A few days ago saw the official launch of what can only be described as the archaeo-bible for the next generation (and beyond) for scholars of Early Medieval Ireland. Essentially, it contains the most up to date survey, run-down and compilation of everything we thought we knew, everything we have learned, and everything we think we now know, arising from archaeological excavations (1930 to the present). This is the latest offering from the Early Medieval Archaeology Project and is the product of several years of dedicated work and research.
Aerial View: Tlachta/Hill of Ward, Co. Meath (Bing Maps)
Here’s one to watch: today marks the beginning of a three week archaeological exploration of the late prehistoric multivallate enclosure site at Tlachta/Hill of Ward, Athboy, Co. Meath. The project is led by Dr. Steve Davis of UCD School of Archaeology and Cathy Moore (in addition to a cast of ‘thousands’) and is funded by the Royal Irish Academy, Meath Co. Council, the OPW and the Heritage Council. Steve has been conducting geophysical and computer aerial surveys of the site in recent years and the current project is the result of some very exciting and tantalizing indications arising from same.
Tlachta, considered to be an extremely high status ceremonial enclosure site, is mysterious in terms of its original function and purpose. It loomed large in the medieval political scene and plays a recurring role in myth, legend and dindsenchas (Place Name Lore) – including a dubious, but nevertheless intriguing association with ‘druids’ and Halloween (Samhain). These archaeological investigations are an historic first for the site and hold the prospect of finally answering some of the many questions we have concerning its origin, activity and probable augmentation over time.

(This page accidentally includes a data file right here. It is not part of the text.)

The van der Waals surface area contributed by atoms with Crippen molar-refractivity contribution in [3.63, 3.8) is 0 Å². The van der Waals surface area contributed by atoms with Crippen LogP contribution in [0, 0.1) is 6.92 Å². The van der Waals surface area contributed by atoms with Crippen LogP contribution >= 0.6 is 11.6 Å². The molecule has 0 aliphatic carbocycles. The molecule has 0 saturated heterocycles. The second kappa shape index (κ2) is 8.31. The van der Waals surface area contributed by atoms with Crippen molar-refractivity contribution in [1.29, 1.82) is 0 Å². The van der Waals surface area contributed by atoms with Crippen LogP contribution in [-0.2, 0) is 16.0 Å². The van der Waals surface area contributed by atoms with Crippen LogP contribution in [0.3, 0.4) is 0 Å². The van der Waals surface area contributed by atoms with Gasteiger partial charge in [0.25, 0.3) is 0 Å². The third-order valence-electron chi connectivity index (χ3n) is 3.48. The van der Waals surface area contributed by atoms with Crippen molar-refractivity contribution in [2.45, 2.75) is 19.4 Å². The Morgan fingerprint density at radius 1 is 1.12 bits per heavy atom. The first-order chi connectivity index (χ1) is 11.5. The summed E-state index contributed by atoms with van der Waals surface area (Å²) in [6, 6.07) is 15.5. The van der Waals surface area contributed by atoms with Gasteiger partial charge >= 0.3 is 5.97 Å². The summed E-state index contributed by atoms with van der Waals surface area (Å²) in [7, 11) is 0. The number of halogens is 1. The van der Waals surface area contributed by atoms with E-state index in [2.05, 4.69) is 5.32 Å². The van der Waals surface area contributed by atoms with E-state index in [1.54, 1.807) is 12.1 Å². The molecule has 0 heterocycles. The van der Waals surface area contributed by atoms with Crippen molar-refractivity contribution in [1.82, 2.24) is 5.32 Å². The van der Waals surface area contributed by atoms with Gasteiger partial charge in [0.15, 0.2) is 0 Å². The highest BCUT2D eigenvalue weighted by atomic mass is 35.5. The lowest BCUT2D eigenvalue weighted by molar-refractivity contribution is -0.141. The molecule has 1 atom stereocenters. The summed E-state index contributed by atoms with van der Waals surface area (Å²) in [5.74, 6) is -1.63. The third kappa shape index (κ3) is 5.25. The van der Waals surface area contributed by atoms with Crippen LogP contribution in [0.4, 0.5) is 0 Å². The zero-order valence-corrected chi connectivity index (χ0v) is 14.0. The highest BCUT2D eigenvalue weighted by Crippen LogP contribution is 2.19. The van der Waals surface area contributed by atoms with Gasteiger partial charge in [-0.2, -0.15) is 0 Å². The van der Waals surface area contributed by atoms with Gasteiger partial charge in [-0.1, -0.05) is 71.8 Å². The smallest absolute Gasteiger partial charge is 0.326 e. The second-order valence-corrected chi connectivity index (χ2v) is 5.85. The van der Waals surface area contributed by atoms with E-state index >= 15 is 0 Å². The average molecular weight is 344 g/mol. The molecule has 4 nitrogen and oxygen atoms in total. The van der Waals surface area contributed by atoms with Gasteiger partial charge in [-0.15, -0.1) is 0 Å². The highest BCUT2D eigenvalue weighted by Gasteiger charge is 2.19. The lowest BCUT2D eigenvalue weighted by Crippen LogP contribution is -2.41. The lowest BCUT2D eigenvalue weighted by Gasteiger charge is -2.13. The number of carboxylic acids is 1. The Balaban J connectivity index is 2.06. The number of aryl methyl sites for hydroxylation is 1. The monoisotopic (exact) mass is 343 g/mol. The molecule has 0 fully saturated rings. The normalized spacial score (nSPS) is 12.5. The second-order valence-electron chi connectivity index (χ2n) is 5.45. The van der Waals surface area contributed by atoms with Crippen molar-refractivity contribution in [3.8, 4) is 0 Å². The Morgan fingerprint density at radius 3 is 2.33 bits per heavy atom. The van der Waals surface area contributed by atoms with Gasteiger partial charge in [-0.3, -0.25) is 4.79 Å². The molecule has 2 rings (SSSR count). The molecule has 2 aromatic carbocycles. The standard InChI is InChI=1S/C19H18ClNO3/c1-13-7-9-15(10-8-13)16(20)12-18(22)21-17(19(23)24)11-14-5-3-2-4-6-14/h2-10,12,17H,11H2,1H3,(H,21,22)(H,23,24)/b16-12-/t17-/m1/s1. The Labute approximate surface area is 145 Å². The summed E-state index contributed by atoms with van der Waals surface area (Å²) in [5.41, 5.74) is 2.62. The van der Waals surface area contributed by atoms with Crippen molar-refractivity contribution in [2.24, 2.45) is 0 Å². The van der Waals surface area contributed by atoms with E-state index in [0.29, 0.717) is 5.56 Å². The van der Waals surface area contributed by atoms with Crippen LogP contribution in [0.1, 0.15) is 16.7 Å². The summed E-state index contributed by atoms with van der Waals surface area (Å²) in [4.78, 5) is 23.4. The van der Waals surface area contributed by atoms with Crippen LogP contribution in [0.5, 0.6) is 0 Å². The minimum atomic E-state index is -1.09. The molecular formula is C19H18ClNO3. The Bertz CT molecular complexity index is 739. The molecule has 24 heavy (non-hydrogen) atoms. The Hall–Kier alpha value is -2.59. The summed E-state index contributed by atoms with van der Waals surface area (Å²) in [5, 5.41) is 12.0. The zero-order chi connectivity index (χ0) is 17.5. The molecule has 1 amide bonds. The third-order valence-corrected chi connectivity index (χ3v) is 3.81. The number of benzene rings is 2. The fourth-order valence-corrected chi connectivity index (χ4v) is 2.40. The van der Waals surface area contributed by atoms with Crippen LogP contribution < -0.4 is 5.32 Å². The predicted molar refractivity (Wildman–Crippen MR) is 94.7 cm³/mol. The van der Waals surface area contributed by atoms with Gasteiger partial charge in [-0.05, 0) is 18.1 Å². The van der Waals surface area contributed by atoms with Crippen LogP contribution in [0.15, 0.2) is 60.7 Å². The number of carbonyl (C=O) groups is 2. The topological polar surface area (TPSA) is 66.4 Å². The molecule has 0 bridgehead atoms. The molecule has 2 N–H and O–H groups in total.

Above: Eoin O’Duffy, James Dillon, Mr McDermot and William Thomas Cosgrave, 10th September 1933 (Photo by Keystone/Getty Images)
Came across the following speech made in the Dáil (Irish Parliament) in 1962. In colloquial terms, it is what is known as ‘a colourful contribution to Dáil proceedings’. They certainly don’t make, or write them, like this anymore. I don’t know which is more impressive, the prescience of Mr. Dillon for the nations archaeological heritage, or the (archaeological?) digs he gets in at political opponents and mandarins…
Image: Fiona MacGinty / Flickr (CC BY 2.0)
Its a bit late (for the day that was in it) but here’s a little something based on May 1st. Blame all the ‘celtic’ bealtaine stuff that was flying around the net today.
Bel(l)taine, aka May Day, aka the beginning of summer. Popularly held by many to be ‘Celtic’ and ‘Pagan’ and a whole lot of other stuff that it wasn’t and isn’t. Its earliest historical attestation comes from Early Medieval Ireland and up to quite recently, long held folklore traditions and customs continued in several parts of the country (as I write, the smell of smoke is drifting in the window from a nearby May Day bonfire).
The most common components of such traditions and associated folklore (and the ones which appear in the earliest references) involve fire, animal welfare/protection (especially cattle) in the hope of good yields to come – all hinting at the seasonal attributes and patterns involved in medieval economies involving transhumance. There are of course many other traditions, but these are later manifestations in subsequent centuries. For the moment, I will stick with the basic version 1.0.
Image: seriykotik1970/Flickr (CC BY-NC)